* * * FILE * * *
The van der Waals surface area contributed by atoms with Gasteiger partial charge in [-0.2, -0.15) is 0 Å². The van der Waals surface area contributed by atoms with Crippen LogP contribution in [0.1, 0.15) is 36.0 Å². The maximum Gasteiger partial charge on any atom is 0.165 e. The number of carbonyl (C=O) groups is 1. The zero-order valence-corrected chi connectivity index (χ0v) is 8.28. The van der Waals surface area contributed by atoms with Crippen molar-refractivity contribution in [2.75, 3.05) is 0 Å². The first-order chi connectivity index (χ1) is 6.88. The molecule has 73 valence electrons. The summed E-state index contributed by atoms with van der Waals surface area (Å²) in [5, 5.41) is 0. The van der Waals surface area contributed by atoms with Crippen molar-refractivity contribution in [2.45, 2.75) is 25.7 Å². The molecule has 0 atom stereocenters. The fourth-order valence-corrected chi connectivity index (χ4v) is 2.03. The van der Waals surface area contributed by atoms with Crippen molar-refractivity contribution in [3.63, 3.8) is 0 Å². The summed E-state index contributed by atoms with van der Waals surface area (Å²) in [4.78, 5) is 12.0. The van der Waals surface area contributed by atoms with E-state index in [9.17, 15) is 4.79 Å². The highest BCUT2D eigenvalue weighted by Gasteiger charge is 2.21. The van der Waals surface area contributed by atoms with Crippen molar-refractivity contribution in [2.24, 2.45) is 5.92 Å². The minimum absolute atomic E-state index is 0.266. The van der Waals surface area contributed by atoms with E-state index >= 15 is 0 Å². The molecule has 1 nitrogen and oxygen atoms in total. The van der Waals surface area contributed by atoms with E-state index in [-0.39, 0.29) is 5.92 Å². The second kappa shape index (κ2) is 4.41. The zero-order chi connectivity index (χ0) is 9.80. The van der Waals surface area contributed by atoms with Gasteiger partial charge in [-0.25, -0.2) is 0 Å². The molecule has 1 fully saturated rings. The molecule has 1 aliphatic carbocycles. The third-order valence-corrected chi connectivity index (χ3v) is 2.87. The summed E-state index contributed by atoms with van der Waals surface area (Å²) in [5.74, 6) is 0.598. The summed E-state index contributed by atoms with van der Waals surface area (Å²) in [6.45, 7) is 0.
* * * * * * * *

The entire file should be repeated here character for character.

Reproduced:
The van der Waals surface area contributed by atoms with Gasteiger partial charge in [-0.2, -0.15) is 0 Å². The van der Waals surface area contributed by atoms with Crippen LogP contribution in [0.1, 0.15) is 36.0 Å². The maximum Gasteiger partial charge on any atom is 0.165 e. The number of carbonyl (C=O) groups is 1. The zero-order valence-corrected chi connectivity index (χ0v) is 8.28. The van der Waals surface area contributed by atoms with Crippen molar-refractivity contribution in [2.75, 3.05) is 0 Å². The first-order chi connectivity index (χ1) is 6.88. The molecule has 73 valence electrons. The summed E-state index contributed by atoms with van der Waals surface area (Å²) in [5, 5.41) is 0. The van der Waals surface area contributed by atoms with Crippen molar-refractivity contribution in [2.45, 2.75) is 25.7 Å². The molecule has 0 atom stereocenters. The fourth-order valence-corrected chi connectivity index (χ4v) is 2.03. The van der Waals surface area contributed by atoms with Crippen molar-refractivity contribution in [3.63, 3.8) is 0 Å². The summed E-state index contributed by atoms with van der Waals surface area (Å²) in [4.78, 5) is 12.0. The van der Waals surface area contributed by atoms with E-state index in [9.17, 15) is 4.79 Å². The highest BCUT2D eigenvalue weighted by Gasteiger charge is 2.21. The van der Waals surface area contributed by atoms with Crippen molar-refractivity contribution in [2.24, 2.45) is 5.92 Å². The minimum absolute atomic E-state index is 0.266. The van der Waals surface area contributed by atoms with E-state index >= 15 is 0 Å². The molecule has 1 nitrogen and oxygen atoms in total. The van der Waals surface area contributed by atoms with E-state index in [-0.39, 0.29) is 5.92 Å². The second kappa shape index (κ2) is 4.41. The zero-order chi connectivity index (χ0) is 9.80. The van der Waals surface area contributed by atoms with Gasteiger partial charge in [-0.25, -0.2) is 0 Å². The molecule has 1 fully saturated rings. The molecule has 1 aliphatic carbocycles. The third-order valence-corrected chi connectivity index (χ3v) is 2.87. The summed E-state index contributed by atoms with van der Waals surface area (Å²) in [5.74, 6) is 0.598. The summed E-state index contributed by atoms with van der Waals surface area (Å²) in [6.45, 7) is 0.